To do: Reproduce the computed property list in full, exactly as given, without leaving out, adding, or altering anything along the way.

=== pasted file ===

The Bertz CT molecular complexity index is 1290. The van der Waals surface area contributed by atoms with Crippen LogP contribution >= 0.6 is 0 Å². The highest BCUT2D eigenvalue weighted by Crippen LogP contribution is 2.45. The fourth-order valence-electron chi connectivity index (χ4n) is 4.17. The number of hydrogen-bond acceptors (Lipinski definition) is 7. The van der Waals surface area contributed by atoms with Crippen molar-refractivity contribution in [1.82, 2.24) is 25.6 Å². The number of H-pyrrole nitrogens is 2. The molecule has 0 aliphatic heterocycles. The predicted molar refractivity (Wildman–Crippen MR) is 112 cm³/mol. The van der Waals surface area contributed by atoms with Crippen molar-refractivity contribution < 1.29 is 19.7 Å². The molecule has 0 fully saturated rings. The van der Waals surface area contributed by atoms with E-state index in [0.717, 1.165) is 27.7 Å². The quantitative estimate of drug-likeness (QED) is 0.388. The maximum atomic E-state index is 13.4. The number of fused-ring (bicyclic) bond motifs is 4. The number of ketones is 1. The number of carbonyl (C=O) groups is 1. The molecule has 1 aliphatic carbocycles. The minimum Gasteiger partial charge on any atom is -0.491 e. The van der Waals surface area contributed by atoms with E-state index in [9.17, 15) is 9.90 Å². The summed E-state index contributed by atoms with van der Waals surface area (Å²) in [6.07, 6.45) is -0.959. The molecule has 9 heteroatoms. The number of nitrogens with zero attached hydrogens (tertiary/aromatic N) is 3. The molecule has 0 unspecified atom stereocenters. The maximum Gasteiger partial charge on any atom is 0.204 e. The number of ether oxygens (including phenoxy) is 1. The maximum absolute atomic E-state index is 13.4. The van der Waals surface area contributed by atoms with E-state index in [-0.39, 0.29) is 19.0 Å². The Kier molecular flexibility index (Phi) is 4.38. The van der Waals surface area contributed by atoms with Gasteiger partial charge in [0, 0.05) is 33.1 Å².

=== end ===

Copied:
The Bertz CT molecular complexity index is 1290. The van der Waals surface area contributed by atoms with Crippen LogP contribution >= 0.6 is 0 Å². The highest BCUT2D eigenvalue weighted by Crippen LogP contribution is 2.45. The fourth-order valence-electron chi connectivity index (χ4n) is 4.17. The number of hydrogen-bond acceptors (Lipinski definition) is 7. The van der Waals surface area contributed by atoms with Crippen molar-refractivity contribution in [1.82, 2.24) is 25.6 Å². The number of H-pyrrole nitrogens is 2. The molecule has 0 aliphatic heterocycles. The predicted molar refractivity (Wildman–Crippen MR) is 112 cm³/mol. The van der Waals surface area contributed by atoms with Crippen molar-refractivity contribution < 1.29 is 19.7 Å². The molecule has 0 fully saturated rings. The van der Waals surface area contributed by atoms with E-state index in [0.717, 1.165) is 27.7 Å². The quantitative estimate of drug-likeness (QED) is 0.388. The maximum atomic E-state index is 13.4. The number of fused-ring (bicyclic) bond motifs is 4. The number of ketones is 1. The number of carbonyl (C=O) groups is 1. The molecule has 1 aliphatic carbocycles. The minimum Gasteiger partial charge on any atom is -0.491 e. The van der Waals surface area contributed by atoms with E-state index in [9.17, 15) is 9.90 Å². The summed E-state index contributed by atoms with van der Waals surface area (Å²) in [6.07, 6.45) is -0.959. The molecule has 9 heteroatoms. The number of nitrogens with zero attached hydrogens (tertiary/aromatic N) is 3. The molecule has 0 unspecified atom stereocenters. The maximum Gasteiger partial charge on any atom is 0.204 e. The number of ether oxygens (including phenoxy) is 1. The maximum absolute atomic E-state index is 13.4. The van der Waals surface area contributed by atoms with E-state index in [-0.39, 0.29) is 19.0 Å². The Kier molecular flexibility index (Phi) is 4.38. The van der Waals surface area contributed by atoms with Gasteiger partial charge in [0, 0.05) is 33.1 Å².